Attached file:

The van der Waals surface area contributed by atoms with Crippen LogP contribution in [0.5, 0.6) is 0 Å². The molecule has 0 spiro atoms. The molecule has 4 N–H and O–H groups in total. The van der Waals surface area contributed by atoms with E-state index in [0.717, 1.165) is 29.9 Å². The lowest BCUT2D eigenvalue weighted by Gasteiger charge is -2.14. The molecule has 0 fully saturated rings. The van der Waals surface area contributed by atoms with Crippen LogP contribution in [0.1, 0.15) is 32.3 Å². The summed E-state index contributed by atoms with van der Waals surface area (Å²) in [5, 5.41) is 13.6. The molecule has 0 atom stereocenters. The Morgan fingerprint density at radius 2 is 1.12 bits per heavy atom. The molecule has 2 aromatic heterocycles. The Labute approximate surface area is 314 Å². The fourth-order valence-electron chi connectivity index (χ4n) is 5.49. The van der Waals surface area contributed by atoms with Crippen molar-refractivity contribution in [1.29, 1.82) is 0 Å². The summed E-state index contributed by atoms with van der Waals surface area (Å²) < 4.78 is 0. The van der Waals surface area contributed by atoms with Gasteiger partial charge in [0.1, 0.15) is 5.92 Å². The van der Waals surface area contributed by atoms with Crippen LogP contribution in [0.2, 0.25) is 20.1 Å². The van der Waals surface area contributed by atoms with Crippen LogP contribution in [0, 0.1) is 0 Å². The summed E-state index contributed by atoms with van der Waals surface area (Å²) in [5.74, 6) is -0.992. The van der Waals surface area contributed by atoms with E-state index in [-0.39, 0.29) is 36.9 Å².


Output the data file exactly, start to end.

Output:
The van der Waals surface area contributed by atoms with Crippen LogP contribution in [0.5, 0.6) is 0 Å². The molecule has 0 spiro atoms. The molecule has 4 N–H and O–H groups in total. The van der Waals surface area contributed by atoms with E-state index in [0.717, 1.165) is 29.9 Å². The lowest BCUT2D eigenvalue weighted by Gasteiger charge is -2.14. The molecule has 0 fully saturated rings. The van der Waals surface area contributed by atoms with Crippen LogP contribution in [0.1, 0.15) is 32.3 Å². The summed E-state index contributed by atoms with van der Waals surface area (Å²) in [5, 5.41) is 13.6. The molecule has 0 atom stereocenters. The Morgan fingerprint density at radius 2 is 1.12 bits per heavy atom. The molecule has 2 aromatic heterocycles. The Labute approximate surface area is 314 Å². The fourth-order valence-electron chi connectivity index (χ4n) is 5.49. The van der Waals surface area contributed by atoms with Crippen molar-refractivity contribution in [1.29, 1.82) is 0 Å². The summed E-state index contributed by atoms with van der Waals surface area (Å²) < 4.78 is 0. The van der Waals surface area contributed by atoms with Gasteiger partial charge in [0.1, 0.15) is 5.92 Å². The van der Waals surface area contributed by atoms with Crippen LogP contribution in [0.2, 0.25) is 20.1 Å². The van der Waals surface area contributed by atoms with Crippen LogP contribution in [0, 0.1) is 0 Å². The summed E-state index contributed by atoms with van der Waals surface area (Å²) in [5.74, 6) is -0.992. The van der Waals surface area contributed by atoms with E-state index in [-0.39, 0.29) is 36.9 Å².